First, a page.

Filing Your FAFSA: What Happens if You’re Early? Late? Missed the Deadline?
The FAFSA (Free Application for Federal Student Aid) form has been open since October 1.
If you have not yet filed, it would be in your and your student’s best interests to have all your proverbial ducks in a row now, meaning, necessary paperwork, tax information, and ID numbers.
It’s important to keep in mind that your window of opportunity to get money will be getting smaller and smaller as the year progresses.
The official deadline for filling FAFSA is June 30th of the academic year for which you are applying, but don’t wait that long. By now you most likely know that colleges and universities use FAFSA to determine your eligibility for federal, state, and college-sponsored financial aid, including grants, educational loans, and work-study programs, so it should be obvious that accuracy and preparation are key. And now, time is of the essence.
At first glance, the process might look intimidating and seem overwhelming, but once you gain an understanding of the form, you’ll realize it’s not as frightening as you think.
The FAFSA is available in several formats, including online, PDF, and paper versions.
According to fastweb.com, however, “The best option is to complete the web-based version at www.fafsa.ed.gov, known as FAFSA on the Web.
It includes step-by-step instructions for completing the online FAFSA as well as preapplication worksheets.
You can obtain a PIN to electronically sign the form by visiting www.pin.ed.gov.
If you have technical questions about using FAFSA on the Web, call 1-800-4-FED-AID.”
Before You File FAFSA
It is nigh-on impossible to approach the FAFSA form “cold.” That is, as we mentioned previously, prep work is crucial. In addition to the FAFSA ID, certain documents are required in order to successfully complete the process, and it can take some time to gather all of them together. Here’s what you will need:
- Your Social Security Number
- Your Alien Registration Number (if you are not a U.S. citizen)
- Your federal income tax returns, W-2s, and other records of money earned. Note: You may be able to transfer your federal tax return information into your FAFSA using the IRS Data Retrieval Tool, however, many people prefer uploading that information manually, for accuracy’s sake. Another thing to keep in mind is that, information you transfer via the IRS DRT cannot be changed.
- Bank statements and records of investments (if applicable)
- Records of untaxed income (if applicable)
- An FSA ID to sign electronically.
Note: You will need a FAFSA ID to gain access to Federal Student Aid’s online systems. It can also serve as your legal signature. Keep in mind that everyone applying for FAFSA will need a separate FAFSA ID, and you may not create one for someone other than yourself. You can click here to create your ID.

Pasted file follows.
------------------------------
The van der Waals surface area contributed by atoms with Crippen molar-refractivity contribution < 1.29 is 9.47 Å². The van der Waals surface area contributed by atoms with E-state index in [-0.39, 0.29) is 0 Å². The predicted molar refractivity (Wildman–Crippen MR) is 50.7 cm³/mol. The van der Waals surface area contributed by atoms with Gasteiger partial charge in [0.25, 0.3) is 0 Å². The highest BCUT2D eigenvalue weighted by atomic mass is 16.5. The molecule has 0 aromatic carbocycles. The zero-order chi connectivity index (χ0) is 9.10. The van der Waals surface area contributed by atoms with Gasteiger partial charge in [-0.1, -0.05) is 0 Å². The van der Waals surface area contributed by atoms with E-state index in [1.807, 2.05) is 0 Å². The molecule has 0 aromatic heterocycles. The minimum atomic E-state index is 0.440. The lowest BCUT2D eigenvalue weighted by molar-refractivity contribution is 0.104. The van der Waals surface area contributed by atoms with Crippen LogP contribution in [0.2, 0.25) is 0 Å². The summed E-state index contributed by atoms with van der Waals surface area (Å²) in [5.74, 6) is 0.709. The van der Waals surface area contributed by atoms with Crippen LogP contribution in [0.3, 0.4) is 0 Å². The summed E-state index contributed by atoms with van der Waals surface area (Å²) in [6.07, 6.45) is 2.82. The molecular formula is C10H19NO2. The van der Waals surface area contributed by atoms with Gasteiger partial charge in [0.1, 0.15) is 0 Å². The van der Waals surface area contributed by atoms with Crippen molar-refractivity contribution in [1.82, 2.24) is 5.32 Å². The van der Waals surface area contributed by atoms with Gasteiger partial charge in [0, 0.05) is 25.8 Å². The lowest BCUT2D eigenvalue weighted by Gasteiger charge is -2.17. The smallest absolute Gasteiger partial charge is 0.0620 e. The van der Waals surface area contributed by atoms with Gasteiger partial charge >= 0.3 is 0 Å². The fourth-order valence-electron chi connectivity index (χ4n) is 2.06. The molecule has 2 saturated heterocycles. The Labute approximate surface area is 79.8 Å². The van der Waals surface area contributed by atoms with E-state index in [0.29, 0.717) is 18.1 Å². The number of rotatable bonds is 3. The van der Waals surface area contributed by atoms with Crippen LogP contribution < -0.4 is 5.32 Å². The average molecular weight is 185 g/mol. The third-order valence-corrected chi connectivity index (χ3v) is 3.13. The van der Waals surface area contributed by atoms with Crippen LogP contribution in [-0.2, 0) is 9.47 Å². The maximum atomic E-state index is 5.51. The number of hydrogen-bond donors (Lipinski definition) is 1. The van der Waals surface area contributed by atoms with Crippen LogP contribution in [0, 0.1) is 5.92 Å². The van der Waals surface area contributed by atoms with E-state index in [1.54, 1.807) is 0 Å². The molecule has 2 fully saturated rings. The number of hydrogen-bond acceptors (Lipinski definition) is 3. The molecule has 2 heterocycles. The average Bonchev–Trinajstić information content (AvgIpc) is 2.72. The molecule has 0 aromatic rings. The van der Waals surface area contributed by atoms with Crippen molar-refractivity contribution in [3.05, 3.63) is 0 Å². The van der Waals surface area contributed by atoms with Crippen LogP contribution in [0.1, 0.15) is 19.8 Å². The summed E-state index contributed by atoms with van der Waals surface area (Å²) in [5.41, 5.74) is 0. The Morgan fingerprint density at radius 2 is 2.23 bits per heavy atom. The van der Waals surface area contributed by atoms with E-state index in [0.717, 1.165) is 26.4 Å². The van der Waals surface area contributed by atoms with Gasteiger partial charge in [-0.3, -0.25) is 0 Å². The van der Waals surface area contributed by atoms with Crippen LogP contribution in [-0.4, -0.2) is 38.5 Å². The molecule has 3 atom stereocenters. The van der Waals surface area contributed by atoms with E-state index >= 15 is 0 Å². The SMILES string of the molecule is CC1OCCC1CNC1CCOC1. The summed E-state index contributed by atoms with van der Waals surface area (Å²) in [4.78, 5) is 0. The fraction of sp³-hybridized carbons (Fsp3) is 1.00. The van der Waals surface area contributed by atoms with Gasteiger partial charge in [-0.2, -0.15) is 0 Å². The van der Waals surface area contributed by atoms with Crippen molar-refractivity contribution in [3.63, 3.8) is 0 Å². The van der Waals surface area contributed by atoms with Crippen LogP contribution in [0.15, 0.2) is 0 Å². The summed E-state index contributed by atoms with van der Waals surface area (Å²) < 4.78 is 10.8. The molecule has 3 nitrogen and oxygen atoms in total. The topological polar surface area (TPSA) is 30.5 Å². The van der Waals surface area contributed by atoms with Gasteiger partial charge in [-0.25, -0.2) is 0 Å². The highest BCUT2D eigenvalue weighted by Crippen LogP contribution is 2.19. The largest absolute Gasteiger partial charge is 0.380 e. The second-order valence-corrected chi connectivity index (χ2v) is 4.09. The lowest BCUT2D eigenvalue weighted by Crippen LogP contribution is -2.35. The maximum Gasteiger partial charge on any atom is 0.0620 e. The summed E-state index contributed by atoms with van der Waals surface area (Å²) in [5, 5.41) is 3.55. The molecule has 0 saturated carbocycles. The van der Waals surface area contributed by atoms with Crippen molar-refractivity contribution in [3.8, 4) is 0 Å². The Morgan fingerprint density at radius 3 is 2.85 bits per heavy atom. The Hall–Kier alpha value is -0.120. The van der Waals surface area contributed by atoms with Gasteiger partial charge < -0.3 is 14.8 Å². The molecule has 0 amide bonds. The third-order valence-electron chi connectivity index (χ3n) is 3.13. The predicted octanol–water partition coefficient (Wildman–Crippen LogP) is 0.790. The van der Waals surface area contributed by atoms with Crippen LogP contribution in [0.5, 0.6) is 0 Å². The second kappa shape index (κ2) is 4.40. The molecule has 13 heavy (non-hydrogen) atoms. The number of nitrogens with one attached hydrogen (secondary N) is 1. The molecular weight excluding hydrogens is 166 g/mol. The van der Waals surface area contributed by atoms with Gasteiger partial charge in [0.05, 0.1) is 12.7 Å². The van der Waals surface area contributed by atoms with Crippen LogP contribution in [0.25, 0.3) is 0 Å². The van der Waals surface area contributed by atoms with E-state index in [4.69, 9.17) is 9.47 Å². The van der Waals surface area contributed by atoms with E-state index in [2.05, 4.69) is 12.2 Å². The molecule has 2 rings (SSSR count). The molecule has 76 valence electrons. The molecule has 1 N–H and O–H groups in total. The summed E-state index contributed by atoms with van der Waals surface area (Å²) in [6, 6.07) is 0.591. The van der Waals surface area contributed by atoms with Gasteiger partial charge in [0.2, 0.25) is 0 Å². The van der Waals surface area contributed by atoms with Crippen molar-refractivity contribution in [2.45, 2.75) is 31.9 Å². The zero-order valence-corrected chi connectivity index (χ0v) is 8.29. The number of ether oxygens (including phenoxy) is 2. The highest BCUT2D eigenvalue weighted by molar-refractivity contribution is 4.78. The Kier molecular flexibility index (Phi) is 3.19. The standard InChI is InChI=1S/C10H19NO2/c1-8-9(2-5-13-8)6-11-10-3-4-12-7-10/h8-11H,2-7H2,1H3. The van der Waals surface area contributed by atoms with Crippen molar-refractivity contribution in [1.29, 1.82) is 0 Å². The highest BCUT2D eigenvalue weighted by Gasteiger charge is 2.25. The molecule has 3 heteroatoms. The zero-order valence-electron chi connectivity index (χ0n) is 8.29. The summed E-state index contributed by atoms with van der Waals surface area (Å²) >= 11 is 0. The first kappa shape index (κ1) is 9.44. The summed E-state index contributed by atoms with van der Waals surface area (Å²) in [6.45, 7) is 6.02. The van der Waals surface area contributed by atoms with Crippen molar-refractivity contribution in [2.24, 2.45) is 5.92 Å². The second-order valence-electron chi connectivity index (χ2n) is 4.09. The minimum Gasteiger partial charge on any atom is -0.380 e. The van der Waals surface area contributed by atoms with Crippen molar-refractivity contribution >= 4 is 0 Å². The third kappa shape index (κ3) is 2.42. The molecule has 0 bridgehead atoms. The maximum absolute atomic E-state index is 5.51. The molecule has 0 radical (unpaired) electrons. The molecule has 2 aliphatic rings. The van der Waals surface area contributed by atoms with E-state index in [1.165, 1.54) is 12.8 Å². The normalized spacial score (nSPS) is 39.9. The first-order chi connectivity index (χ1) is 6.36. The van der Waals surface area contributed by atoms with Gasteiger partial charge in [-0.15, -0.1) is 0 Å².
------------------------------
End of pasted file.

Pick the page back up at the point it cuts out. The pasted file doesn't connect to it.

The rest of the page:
When Do I File FAFSA…and What If I Missed The Deadline??
The opening date for FAFSA submission is October 1 of the year before the college term starts. This article from CNBC outlines why, for certain families, waiting to file would be more beneficial, but common sense dictates that you should file as close to the opening date as possible because monies in certain states are dispensed on a first-come, first-served basis.
If that October “earliest date possible” has come and gone, you will then have to resign yourself to the fact that you may have missed the gate on certain funds.
There are 3 different deadlines for FAFSA: federal, state, and college deadline. The federal deadline is June 30th of the academic year for which you are applying. For example, the federal FAFSA deadline for the academic year 2018 – 2019, will be June 30th 2019. Many colleges and states have their own deadlines as well, so check with your school and you can check state deadlines here.
FAFSA deadlines for colleges may be earlier than either the state and federal deadlines. Most schools will list their priority deadlines on their financial aid pages or you can contact the aid office directly.
If you have flat-out missed your state’s or college’s deadline, whatever money there was to give, has already been given out, so in that case, you have not even entered the race.There are some states and schools that continue awarding aid to Johnny-come-latelys, but your chances get much slimmer, and you should expect that disbursement to be a lot smaller.
If you miss the end of June federal deadline, you’re no longer eligible to submit that year’s FAFSA form.
Dependent students who are filling out the FAFSA form will need to have to provide information regarding their parents. According to studentaid.ed, “A legal parent is your biological or adoptive parent or your legal parent as determined by the state (for example, if the parent is listed on your birth certificate).” Information about a stepparent who is married to the student’s legal parent must also be provided.
Final Note…Be Prepared For Next Year
Remember that the FAFSA form must be completed EVERY YEAR, so make sure it’s on your child’s and your own calendars so that you’ll be ready when that time rolls around again next year.
If you want to make sure your child doesn’t miss the FAFSA deadline in the future, it is important to be prepared. Keep your tax papers and other important documents in a file ready and waiting for when the new filing period opens in October 2019.
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